In my occupation as a sysadmin, I often find times where I need to "game the system" by editing the host file. Doing so preempts any dns records for a domain name and allows me to make the ip whatever I want for a given hostname. This is extremely useful.

The downside to this is that every time I want to change that same hostname to a different IP, I believe I have to close the browser application before the change will take effect. In situations like chrome where I literally have 50-60 tabs open, this can get rather tedious.

Does anyone know of an alternate way to cause these apps to reload the hosts file?

EDIT -- I am speaking in terms of the Windows family of operating systems, specifically Windows 7 and/or Windows Server 2008R2 .

  • The behaviour is significantly different across operating systems. State your platform(s) in the question; lest you receive helpfully intended but highly misleading answers.
    – JdeBP
    Nov 7, 2011 at 15:06
  • a next best thing is to save all the tabs google.co.uk/support/forum/p/Chrome/… By the way, what is the usefulness in what you call gaming the system? what does it involve? (I know what the hosts file does but just curious what you're using it for)
    – barlop
    Nov 7, 2011 at 15:15
  • @barlop presumably this is for testing internal servers before updating DNS. In IIS for example you might setup a host header and want to test it before updating DNS Nov 7, 2011 at 16:36
  • Chunky is right; sometimes you need to test a new server but don't want to change DNS anywhere where someone else might be affected by it. Nov 7, 2011 at 16:54

3 Answers 3


When using chrome, you can go to

and purge the dns resolver cache. As iglvzx mentioned, you can use extensions in firefox to achieve the same function. Unfortunately, it appears that Internet Explorer has no analogous feature at this time.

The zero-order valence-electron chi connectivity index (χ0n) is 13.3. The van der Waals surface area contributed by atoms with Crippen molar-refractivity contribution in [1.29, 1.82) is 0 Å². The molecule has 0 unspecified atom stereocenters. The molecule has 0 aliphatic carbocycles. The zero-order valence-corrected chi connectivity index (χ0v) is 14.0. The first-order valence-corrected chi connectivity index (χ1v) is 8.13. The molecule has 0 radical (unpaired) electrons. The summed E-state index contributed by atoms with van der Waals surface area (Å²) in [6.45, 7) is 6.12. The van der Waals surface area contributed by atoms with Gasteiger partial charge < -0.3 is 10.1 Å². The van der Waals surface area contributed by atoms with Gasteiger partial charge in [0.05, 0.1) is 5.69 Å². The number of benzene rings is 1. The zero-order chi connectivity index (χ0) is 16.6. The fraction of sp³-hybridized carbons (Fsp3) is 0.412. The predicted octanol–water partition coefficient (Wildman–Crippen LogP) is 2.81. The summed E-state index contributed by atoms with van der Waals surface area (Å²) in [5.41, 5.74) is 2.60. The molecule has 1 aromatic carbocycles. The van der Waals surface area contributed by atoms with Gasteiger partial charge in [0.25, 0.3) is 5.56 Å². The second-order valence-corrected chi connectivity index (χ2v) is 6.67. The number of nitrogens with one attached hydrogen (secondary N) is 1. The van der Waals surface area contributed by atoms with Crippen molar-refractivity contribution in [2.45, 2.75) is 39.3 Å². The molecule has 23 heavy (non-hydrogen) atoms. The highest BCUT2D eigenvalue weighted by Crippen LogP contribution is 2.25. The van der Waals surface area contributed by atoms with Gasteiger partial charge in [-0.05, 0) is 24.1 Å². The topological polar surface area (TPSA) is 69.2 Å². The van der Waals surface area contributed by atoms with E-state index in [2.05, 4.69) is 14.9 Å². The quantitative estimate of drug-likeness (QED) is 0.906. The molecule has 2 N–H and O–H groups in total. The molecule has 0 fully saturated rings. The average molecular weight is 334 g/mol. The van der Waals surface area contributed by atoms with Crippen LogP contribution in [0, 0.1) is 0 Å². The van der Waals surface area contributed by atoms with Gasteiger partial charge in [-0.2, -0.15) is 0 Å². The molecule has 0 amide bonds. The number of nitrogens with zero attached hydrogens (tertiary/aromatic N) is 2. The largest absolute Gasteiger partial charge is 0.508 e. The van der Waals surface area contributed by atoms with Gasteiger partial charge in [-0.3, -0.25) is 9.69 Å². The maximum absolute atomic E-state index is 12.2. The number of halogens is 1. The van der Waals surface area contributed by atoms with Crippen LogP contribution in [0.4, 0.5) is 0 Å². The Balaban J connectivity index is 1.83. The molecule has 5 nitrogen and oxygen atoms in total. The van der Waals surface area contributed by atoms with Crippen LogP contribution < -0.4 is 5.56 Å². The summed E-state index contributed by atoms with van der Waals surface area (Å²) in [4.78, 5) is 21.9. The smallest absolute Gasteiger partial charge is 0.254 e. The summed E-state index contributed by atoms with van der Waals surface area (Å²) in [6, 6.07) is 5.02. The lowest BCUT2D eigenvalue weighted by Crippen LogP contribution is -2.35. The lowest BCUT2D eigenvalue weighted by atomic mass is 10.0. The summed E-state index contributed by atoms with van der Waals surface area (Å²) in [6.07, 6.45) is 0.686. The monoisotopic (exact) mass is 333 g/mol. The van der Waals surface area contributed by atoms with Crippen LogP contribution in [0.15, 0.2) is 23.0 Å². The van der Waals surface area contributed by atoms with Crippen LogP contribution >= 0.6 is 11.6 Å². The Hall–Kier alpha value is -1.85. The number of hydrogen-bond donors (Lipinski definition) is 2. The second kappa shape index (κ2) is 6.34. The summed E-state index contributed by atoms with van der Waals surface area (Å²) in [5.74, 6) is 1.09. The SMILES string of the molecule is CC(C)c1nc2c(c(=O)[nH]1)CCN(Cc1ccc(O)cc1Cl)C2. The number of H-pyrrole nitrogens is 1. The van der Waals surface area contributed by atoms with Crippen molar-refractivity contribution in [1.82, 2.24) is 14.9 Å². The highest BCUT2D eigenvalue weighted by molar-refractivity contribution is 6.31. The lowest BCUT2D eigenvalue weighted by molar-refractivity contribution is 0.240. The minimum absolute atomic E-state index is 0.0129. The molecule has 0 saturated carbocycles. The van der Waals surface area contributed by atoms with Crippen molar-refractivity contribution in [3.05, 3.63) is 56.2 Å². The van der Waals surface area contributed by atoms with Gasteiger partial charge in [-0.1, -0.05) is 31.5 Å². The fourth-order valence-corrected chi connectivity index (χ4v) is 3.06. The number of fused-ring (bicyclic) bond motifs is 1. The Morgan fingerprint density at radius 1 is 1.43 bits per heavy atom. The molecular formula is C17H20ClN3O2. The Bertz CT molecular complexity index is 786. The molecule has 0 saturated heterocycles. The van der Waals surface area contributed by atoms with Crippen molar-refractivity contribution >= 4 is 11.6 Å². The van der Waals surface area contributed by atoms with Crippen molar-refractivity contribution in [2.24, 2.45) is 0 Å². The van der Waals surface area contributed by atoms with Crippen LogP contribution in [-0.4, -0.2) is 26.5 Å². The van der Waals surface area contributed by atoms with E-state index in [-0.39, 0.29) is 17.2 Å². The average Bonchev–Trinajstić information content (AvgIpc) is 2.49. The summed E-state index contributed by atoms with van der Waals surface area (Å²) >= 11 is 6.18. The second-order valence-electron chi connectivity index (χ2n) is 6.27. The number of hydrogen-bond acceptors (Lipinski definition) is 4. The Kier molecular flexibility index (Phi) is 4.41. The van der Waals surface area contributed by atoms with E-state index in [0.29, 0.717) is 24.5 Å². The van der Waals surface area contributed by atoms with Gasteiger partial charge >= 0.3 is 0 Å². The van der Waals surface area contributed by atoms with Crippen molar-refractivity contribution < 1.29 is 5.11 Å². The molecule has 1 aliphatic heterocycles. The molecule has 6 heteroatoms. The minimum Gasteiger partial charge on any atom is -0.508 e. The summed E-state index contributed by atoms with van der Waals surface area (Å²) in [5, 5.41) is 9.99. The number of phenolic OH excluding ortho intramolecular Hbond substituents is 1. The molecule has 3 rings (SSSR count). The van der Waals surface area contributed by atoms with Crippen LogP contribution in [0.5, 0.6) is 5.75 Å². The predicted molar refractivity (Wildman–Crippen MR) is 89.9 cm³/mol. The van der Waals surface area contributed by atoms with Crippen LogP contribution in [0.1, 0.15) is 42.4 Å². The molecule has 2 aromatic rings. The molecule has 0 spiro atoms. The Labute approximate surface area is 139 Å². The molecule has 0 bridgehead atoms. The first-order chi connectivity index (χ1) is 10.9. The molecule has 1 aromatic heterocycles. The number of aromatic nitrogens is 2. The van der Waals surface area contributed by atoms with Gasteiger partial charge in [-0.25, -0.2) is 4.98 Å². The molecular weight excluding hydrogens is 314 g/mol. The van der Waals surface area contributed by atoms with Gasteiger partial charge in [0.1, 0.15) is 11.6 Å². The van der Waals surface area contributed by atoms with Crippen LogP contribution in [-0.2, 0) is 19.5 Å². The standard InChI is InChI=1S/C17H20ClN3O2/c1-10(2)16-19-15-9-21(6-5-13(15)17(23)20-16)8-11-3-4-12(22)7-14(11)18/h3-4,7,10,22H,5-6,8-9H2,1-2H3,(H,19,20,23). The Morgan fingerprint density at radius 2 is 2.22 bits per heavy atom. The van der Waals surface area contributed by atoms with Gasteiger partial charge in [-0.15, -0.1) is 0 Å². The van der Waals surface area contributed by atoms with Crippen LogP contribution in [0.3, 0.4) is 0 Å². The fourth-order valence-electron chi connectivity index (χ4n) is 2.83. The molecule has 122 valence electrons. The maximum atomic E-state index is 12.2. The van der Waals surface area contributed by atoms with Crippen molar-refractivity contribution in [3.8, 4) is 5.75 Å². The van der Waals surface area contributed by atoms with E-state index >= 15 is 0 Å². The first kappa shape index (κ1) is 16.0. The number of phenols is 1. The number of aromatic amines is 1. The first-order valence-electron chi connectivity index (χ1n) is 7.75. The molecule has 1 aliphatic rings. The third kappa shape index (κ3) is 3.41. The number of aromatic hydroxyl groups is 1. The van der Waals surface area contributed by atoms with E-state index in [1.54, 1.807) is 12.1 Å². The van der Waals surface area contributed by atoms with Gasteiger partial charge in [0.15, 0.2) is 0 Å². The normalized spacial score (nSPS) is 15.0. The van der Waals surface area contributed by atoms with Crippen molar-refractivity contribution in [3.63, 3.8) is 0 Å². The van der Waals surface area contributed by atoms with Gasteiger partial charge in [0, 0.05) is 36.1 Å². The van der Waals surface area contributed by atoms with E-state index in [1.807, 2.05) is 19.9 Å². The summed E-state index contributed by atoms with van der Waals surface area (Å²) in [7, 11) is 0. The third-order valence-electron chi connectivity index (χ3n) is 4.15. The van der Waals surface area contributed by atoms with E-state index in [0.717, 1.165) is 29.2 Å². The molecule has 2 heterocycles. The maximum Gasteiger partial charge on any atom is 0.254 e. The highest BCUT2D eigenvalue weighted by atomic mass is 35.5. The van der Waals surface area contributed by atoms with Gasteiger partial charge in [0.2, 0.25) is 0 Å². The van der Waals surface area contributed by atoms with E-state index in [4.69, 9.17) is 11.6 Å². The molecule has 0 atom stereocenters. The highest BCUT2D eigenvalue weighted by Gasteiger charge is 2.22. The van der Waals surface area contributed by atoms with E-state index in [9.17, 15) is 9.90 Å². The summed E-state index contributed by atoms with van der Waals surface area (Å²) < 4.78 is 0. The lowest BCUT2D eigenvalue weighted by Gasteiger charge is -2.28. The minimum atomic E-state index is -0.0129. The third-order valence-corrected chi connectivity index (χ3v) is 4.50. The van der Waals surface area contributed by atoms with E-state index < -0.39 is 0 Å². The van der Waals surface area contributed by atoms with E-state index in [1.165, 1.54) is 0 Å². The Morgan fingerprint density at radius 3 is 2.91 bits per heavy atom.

• This works in chrome, except that the URL has been munged (by the stack exchange software?). Visitors from the future - note that you probably need to type that url in to chrome exactly (colon slash slash included) and that there should be no http.
    – Andrew M
    Jan 12, 2012 at 11:00
  • Thanks Andrew, I went to fix the URL but the interface wont let it become a hyperlink without the http; I'll talk to the devs about this but in the meantime it's demoted itself to regular text, so I just put it in code tags to make it a bit easier to follow. Jan 12, 2012 at 14:24
  • How long would it take Chrome to refresh without doing this? For when instructing people who are not tech savvy enough to follow these instructions.
    – Xonatron
    Nov 13, 2012 at 17:19
  • @MatthewDoucette it is my understanding, however unverified, that the dns cache will persist until you fully close Chrome. Nov 13, 2012 at 18:41
  • MacOS Sierra, Chrome Version 53.0.2785.116 (64-bit), and I need to open anon tab or relaunch Chrome to refresh /etc/hosts entries :/ Oct 5, 2016 at 22:33

In Chrome go to chrome://net-internals/#sockets then click "Flush socket pools", from https://www.askmehelpdesk.com/chrome/how-can-set-chrome-use-local-dns-hosts-file-831226.html

  • 1
    IDK why but this helped, while the top answer here didn't.
    – Stalinko
    Oct 13, 2021 at 10:37

Have you tried any of the add-ons available for Firefox? Try searching for hosts or dns.

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